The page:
A Hmong family who fled Communist bullets and wild tigers through the jungle of Laos and across the Mekong River to the refugee camp in Thailand. A Sudanese man who was thrown into prison in Ethiopia for helping the Lost Boys and was left gasping for air through a crack under the door. A Mexican woman who taught herself English by looking up the meaning of the profane words that were hurled at her at her first job in a meat packing plant. A Dutch boy, dressed as a cowboy, who put the flag of the Netherlands through the paper shredder and declared, “I am an American.”
These are some of the characters brought to life in Vang: A Drama about Recent Immigrant Farmers. Poet Laureate of Iowa Mary Swander, Pulitzer Prize winning photographer Dennis Chamberlin, and Kennedy Center award-winner Matt Foss collaborated to create a drama called Vang (meaning “garden” or “farm” in Hmong). Swander and Chamberlin documented recent Iowa immigrant farmers. Swander wound their words together to form a verbatim play that captures the immigrants’ journeys to the U.S. Hmong, Mexican, Sudanese, and Dutch immigrants all speak of their struggles, survival skills, and their intense desire to return to the land. Chamberlin took stunning photos of the immigrants in their greenhouses, farms, and dairy barns. Foss added his theatrical brilliance to the production, bringing Vang to life on the stage. And Michael Ching, past executive director of the Memphis opera, composed music to underscore the play’s message.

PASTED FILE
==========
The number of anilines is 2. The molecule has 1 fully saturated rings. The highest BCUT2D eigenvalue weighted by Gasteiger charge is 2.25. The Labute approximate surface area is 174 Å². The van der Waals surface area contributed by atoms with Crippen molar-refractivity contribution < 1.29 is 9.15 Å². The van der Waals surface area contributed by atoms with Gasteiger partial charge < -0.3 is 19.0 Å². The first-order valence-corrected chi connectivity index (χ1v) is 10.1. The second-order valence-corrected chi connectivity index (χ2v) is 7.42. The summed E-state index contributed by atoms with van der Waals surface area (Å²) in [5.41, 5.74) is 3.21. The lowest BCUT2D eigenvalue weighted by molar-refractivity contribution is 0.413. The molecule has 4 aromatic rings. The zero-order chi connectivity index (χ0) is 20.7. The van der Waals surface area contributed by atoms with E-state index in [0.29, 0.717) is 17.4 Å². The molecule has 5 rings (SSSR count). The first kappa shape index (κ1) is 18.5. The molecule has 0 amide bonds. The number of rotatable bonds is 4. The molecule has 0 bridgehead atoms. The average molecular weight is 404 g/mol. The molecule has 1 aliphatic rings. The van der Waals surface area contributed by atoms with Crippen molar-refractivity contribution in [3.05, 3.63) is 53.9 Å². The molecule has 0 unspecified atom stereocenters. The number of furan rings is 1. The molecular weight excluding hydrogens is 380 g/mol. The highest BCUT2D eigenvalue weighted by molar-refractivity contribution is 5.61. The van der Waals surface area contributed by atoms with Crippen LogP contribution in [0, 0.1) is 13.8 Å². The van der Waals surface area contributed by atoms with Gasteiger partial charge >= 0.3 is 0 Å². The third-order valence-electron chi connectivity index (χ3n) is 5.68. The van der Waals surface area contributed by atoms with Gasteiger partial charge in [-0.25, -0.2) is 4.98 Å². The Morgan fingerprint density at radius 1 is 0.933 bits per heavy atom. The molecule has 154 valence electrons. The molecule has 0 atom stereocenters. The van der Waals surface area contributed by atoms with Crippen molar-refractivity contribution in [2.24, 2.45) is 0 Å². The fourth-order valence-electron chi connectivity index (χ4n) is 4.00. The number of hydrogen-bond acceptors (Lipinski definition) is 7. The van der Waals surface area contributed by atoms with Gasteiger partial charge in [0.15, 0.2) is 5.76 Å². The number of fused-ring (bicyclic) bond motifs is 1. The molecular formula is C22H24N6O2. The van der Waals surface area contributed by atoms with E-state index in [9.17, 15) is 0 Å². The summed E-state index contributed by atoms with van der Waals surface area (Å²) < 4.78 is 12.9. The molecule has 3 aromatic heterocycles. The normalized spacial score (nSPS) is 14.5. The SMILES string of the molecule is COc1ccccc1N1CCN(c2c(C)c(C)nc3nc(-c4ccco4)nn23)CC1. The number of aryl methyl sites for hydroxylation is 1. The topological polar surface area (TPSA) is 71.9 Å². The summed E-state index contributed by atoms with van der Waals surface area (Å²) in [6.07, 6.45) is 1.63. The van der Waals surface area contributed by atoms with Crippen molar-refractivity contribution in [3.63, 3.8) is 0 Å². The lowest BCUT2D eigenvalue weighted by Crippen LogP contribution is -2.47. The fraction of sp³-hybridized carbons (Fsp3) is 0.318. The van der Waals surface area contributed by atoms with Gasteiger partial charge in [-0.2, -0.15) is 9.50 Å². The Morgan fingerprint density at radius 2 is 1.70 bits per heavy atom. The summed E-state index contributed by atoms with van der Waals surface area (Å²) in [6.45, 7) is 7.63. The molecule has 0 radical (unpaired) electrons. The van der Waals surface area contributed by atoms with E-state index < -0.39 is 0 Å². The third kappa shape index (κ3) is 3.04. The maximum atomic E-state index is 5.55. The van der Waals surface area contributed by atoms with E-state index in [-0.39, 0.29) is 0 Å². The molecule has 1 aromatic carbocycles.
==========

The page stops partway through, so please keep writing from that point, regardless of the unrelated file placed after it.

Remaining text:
Sponsored by the CBU Department of Religion and Philosophy and the Memphis Center for Food and Faith
Free and open to the public.